The Ponto features adaptive automatic directionality in two different modes;not just front directionality, but also split directionality. And that gives more opportunities to benefit from directionality in more situations.

SMAKA: We know directionality is a really important feature in air-conduction systems.

SOCKALINGAM: That's right, and wearers can benefit from better speech understanding and noise, just from having split directionality. We know from data logging that split directionality is utilized by an average bone-anchored-processor user almost 20 percent of the time.

If they don't have that feature, then they will be in omni-directional mode, and they're not going to get a lot of benefit in terms of speech understanding. With a split directionality, you get the low-frequency bands in omni-directional, and then you will have the middle and the high-frequency bands in directional mode.

Just one more advancement that I want to touch on is feedback management. Feedback is a significant issue for a lot of bone-anchored patients as well. Until recently, we have relied on dynamic feedback cancellation (DFC). But we also have the problem of the sounds radiating from the skull back into the processor and creating a feedback loop. That feedback due to static conditions can vary from individual to individual.

Now we have a tool that is software-based that will allow us to actually measure individual feedback limits due to static conditions. So the differences in skulls may trigger a process in someone's head to develop feedback, but it will not do that in another person. That's based on the same gain requirements they both have.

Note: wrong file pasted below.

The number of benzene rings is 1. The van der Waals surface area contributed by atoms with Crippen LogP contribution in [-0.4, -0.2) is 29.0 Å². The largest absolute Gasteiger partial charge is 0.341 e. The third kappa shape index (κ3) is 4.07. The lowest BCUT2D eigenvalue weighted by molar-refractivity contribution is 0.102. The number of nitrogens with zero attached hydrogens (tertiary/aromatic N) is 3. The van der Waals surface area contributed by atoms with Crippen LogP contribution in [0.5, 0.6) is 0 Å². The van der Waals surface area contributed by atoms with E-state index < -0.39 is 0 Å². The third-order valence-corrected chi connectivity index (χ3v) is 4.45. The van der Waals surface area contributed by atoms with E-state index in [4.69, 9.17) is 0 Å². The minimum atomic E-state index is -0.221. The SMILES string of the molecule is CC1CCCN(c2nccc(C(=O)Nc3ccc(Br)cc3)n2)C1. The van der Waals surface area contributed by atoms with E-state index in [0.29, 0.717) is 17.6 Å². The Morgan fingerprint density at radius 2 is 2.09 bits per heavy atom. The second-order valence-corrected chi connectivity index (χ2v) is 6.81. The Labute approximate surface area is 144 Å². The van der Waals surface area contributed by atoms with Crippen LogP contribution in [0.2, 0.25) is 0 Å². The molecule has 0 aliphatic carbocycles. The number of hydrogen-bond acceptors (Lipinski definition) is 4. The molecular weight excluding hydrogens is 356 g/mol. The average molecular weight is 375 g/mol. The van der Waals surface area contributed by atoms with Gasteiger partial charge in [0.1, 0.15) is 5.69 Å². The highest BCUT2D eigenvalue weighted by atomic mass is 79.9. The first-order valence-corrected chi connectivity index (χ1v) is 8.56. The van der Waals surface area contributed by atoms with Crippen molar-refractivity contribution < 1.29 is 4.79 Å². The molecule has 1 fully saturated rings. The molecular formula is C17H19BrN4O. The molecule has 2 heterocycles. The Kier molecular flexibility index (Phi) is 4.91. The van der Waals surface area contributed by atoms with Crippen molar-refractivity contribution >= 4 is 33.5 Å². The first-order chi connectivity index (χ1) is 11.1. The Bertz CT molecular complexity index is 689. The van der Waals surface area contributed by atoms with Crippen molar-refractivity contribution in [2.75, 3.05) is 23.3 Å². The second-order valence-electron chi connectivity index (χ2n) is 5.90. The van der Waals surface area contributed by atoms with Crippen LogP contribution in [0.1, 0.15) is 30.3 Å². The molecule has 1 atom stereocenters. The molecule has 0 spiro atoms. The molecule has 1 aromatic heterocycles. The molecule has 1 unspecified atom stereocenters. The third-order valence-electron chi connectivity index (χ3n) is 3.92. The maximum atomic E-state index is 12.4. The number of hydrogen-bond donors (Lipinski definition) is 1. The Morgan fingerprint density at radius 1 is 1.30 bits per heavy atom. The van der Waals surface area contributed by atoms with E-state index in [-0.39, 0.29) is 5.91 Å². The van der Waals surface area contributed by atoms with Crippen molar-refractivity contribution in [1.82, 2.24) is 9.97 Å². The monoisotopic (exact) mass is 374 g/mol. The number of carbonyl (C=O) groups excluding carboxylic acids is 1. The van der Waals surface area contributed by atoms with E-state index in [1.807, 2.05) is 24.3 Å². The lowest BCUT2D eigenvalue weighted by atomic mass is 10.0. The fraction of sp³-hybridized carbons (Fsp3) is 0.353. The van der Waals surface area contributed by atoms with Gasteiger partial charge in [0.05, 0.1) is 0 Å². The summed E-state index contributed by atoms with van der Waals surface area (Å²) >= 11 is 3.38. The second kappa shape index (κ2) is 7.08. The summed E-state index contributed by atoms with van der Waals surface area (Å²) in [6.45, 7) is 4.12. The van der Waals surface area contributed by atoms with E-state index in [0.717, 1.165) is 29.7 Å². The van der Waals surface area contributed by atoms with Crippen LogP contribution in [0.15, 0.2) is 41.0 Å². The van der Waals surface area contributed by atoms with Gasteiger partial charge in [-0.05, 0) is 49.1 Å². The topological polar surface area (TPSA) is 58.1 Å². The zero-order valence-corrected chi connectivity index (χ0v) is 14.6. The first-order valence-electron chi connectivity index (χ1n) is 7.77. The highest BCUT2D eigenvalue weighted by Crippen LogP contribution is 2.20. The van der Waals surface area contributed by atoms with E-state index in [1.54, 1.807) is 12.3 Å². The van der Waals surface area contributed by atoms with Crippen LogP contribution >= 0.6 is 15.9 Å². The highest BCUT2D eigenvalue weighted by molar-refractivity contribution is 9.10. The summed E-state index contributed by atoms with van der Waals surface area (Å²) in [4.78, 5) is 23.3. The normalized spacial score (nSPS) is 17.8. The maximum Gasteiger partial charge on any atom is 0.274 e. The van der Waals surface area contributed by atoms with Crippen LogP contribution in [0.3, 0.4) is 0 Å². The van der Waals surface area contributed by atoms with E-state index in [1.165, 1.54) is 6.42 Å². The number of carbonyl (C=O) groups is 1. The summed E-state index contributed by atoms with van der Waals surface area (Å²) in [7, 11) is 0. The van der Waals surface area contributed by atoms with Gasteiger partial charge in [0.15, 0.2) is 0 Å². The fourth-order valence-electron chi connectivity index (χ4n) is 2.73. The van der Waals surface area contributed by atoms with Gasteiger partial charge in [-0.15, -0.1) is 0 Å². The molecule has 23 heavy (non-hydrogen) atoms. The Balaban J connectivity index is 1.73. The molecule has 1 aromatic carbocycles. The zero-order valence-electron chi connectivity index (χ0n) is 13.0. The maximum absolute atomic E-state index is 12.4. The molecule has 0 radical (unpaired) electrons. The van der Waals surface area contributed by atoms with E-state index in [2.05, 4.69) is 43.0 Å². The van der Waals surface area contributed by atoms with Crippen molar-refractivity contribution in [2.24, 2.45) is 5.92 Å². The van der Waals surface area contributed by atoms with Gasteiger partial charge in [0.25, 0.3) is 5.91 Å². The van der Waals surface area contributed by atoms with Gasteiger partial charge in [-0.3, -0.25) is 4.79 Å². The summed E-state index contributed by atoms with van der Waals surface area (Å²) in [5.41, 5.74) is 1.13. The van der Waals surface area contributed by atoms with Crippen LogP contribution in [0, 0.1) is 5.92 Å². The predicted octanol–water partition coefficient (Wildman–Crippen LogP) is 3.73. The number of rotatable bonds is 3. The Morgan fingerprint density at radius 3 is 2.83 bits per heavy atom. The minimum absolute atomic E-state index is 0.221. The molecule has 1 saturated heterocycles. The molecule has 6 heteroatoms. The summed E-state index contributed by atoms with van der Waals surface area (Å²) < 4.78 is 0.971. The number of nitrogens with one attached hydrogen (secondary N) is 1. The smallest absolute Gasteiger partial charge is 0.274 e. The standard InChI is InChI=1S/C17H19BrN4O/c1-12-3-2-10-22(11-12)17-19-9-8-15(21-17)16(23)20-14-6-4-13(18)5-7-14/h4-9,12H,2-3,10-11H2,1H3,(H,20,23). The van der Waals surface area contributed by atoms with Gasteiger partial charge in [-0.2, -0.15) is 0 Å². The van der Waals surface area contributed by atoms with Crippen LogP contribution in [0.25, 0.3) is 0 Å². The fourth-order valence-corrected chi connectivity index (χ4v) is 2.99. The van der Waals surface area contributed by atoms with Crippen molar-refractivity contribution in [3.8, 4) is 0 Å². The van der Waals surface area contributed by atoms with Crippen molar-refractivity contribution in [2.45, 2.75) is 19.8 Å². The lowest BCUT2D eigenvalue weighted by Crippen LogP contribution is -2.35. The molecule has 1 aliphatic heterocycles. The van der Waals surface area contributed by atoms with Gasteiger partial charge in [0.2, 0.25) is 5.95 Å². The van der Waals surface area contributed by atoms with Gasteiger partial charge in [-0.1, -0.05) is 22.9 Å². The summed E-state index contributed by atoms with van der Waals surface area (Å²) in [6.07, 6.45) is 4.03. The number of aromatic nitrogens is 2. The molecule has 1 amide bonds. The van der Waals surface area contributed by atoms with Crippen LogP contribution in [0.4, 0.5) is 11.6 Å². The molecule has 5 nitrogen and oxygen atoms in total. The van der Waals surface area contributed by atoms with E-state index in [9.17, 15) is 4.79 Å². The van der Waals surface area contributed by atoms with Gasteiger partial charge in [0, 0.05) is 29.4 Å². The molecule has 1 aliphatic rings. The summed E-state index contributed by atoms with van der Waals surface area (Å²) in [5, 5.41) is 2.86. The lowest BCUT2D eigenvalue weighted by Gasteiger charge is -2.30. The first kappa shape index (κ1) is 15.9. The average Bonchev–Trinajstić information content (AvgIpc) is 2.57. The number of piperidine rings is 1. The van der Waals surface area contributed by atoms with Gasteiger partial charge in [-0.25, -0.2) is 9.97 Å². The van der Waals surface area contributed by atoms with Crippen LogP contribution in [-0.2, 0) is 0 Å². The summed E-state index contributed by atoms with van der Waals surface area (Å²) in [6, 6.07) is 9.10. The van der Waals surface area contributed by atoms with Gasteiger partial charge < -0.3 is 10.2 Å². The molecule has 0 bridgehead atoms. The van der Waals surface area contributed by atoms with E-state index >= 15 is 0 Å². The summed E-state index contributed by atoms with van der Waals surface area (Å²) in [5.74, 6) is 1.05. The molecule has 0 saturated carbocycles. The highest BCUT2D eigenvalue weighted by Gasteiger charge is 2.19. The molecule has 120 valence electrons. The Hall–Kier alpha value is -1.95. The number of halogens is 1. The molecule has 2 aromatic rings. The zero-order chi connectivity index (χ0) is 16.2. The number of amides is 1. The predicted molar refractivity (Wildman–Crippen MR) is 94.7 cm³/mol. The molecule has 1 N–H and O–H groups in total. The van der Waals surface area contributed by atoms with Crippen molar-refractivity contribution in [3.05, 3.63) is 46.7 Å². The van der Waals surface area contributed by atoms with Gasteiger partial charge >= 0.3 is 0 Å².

We can measure the feedback limit for each individual person and define what the maximum gain could be. Then we can manage feedback a lot better, in addition to DFC. This enables us to use the volume control to the fullest extent, because the maximum range is already defined, and the wearer can then use all the headroom. If they turn up the volume, it will not exceed that feedback limit.

SMAKA: So you can get more gain as needed depending on your requirements.

SOCKALINGAM: Yes, exactly. You don't have to reduce gain, you can actually provide more gain as far as the headroom of the processor would allow you.

SMAKA: Great. We'll look forward to the release of the data from the OSSEO Conference. Sounds like really great options for patients.

SOCKALINGAM: Yes, our system will provide a lot of benefits for the users of bone-anchored processors. We truly feel it is a system that will meet most of their needs, and now we have more research coming forth to support it.

One important thing to note is that professionals also now have a choice. They can determine which processor might best serve their patients' needs, and have an open conversation about the choices available. After all, everything we do is all about the patients' needs, isn't it? We have an obligation to serve our patients the best that we can, and now we have some choice in doing so.

SMAKA: Thank you so much for talking with me today, and enjoy your weekend, Ravi.

SOCKALINGAM: Thank you. You, too.

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ravi sockalingam

Ravi Sockalingam, PhD

Director of Clinical Research and Professional Relations, Oticon Medical